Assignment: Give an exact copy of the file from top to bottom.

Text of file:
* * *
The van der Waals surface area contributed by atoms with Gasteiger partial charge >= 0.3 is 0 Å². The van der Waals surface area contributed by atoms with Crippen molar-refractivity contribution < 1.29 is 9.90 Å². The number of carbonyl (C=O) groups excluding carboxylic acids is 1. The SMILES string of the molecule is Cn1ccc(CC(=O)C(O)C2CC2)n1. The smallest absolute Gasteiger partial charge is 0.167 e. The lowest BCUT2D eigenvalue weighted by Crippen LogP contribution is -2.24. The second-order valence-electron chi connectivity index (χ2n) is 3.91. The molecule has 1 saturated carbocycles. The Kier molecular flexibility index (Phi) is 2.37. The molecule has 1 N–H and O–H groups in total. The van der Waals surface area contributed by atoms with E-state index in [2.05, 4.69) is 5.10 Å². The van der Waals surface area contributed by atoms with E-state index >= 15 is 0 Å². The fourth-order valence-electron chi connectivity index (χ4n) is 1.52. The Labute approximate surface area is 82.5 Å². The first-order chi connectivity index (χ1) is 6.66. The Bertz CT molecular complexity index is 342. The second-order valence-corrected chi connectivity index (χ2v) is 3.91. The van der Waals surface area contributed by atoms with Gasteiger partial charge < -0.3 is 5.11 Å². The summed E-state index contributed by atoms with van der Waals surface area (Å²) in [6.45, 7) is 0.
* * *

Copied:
The van der Waals surface area contributed by atoms with Gasteiger partial charge >= 0.3 is 0 Å². The van der Waals surface area contributed by atoms with Crippen molar-refractivity contribution < 1.29 is 9.90 Å². The number of carbonyl (C=O) groups excluding carboxylic acids is 1. The SMILES string of the molecule is Cn1ccc(CC(=O)C(O)C2CC2)n1. The smallest absolute Gasteiger partial charge is 0.167 e. The lowest BCUT2D eigenvalue weighted by Crippen LogP contribution is -2.24. The second-order valence-electron chi connectivity index (χ2n) is 3.91. The molecule has 1 saturated carbocycles. The Kier molecular flexibility index (Phi) is 2.37. The molecule has 1 N–H and O–H groups in total. The van der Waals surface area contributed by atoms with E-state index in [2.05, 4.69) is 5.10 Å². The van der Waals surface area contributed by atoms with E-state index >= 15 is 0 Å². The fourth-order valence-electron chi connectivity index (χ4n) is 1.52. The Labute approximate surface area is 82.5 Å². The first-order chi connectivity index (χ1) is 6.66. The Bertz CT molecular complexity index is 342. The second-order valence-corrected chi connectivity index (χ2v) is 3.91. The van der Waals surface area contributed by atoms with Gasteiger partial charge < -0.3 is 5.11 Å². The summed E-state index contributed by atoms with van der Waals surface area (Å²) in [6.45, 7) is 0.